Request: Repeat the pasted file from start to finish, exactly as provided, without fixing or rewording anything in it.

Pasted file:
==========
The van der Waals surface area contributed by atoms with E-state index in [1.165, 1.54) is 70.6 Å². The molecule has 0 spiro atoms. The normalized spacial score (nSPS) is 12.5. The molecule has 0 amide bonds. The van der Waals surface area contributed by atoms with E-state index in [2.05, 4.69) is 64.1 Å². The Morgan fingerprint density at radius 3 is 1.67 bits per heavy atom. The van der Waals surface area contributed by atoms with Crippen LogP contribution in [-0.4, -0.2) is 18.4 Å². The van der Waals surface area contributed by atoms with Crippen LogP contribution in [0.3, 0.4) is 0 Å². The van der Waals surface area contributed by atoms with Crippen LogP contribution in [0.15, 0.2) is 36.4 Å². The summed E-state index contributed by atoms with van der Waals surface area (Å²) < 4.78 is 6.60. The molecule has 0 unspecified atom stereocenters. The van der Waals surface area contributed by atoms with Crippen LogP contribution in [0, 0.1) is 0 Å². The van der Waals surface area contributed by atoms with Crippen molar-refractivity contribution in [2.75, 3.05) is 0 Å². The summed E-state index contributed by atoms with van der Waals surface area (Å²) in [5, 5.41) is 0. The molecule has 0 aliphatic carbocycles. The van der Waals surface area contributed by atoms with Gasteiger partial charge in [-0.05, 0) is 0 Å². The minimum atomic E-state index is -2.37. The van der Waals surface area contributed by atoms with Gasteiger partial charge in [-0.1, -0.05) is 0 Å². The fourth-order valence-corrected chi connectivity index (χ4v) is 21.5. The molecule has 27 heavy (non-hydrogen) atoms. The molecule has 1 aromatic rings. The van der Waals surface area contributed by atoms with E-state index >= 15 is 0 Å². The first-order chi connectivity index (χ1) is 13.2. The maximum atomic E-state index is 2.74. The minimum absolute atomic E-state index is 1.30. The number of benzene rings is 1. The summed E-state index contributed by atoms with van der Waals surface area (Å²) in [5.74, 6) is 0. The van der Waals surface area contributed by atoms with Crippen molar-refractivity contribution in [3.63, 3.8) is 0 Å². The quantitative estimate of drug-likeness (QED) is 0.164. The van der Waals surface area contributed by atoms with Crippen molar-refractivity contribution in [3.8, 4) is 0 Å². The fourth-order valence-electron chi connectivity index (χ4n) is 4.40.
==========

The van der Waals surface area contributed by atoms with E-state index in [1.165, 1.54) is 70.6 Å². The molecule has 0 spiro atoms. The normalized spacial score (nSPS) is 12.5. The molecule has 0 amide bonds. The van der Waals surface area contributed by atoms with E-state index in [2.05, 4.69) is 64.1 Å². The Morgan fingerprint density at radius 3 is 1.67 bits per heavy atom. The van der Waals surface area contributed by atoms with Crippen LogP contribution in [-0.4, -0.2) is 18.4 Å². The van der Waals surface area contributed by atoms with Crippen LogP contribution in [0.3, 0.4) is 0 Å². The van der Waals surface area contributed by atoms with Crippen LogP contribution in [0.15, 0.2) is 36.4 Å². The summed E-state index contributed by atoms with van der Waals surface area (Å²) < 4.78 is 6.60. The molecule has 0 unspecified atom stereocenters. The van der Waals surface area contributed by atoms with Crippen LogP contribution in [0, 0.1) is 0 Å². The van der Waals surface area contributed by atoms with Crippen molar-refractivity contribution in [2.75, 3.05) is 0 Å². The summed E-state index contributed by atoms with van der Waals surface area (Å²) in [5, 5.41) is 0. The molecule has 0 aliphatic carbocycles. The van der Waals surface area contributed by atoms with Gasteiger partial charge in [-0.05, 0) is 0 Å². The minimum atomic E-state index is -2.37. The van der Waals surface area contributed by atoms with Gasteiger partial charge in [-0.1, -0.05) is 0 Å². The fourth-order valence-corrected chi connectivity index (χ4v) is 21.5. The molecule has 27 heavy (non-hydrogen) atoms. The molecule has 1 aromatic rings. The van der Waals surface area contributed by atoms with E-state index >= 15 is 0 Å². The first-order chi connectivity index (χ1) is 13.2. The maximum atomic E-state index is 2.74. The minimum absolute atomic E-state index is 1.30. The number of benzene rings is 1. The summed E-state index contributed by atoms with van der Waals surface area (Å²) in [5.74, 6) is 0. The van der Waals surface area contributed by atoms with Crippen molar-refractivity contribution in [3.63, 3.8) is 0 Å². The quantitative estimate of drug-likeness (QED) is 0.164. The van der Waals surface area contributed by atoms with Crippen molar-refractivity contribution in [3.8, 4) is 0 Å². The fourth-order valence-electron chi connectivity index (χ4n) is 4.40.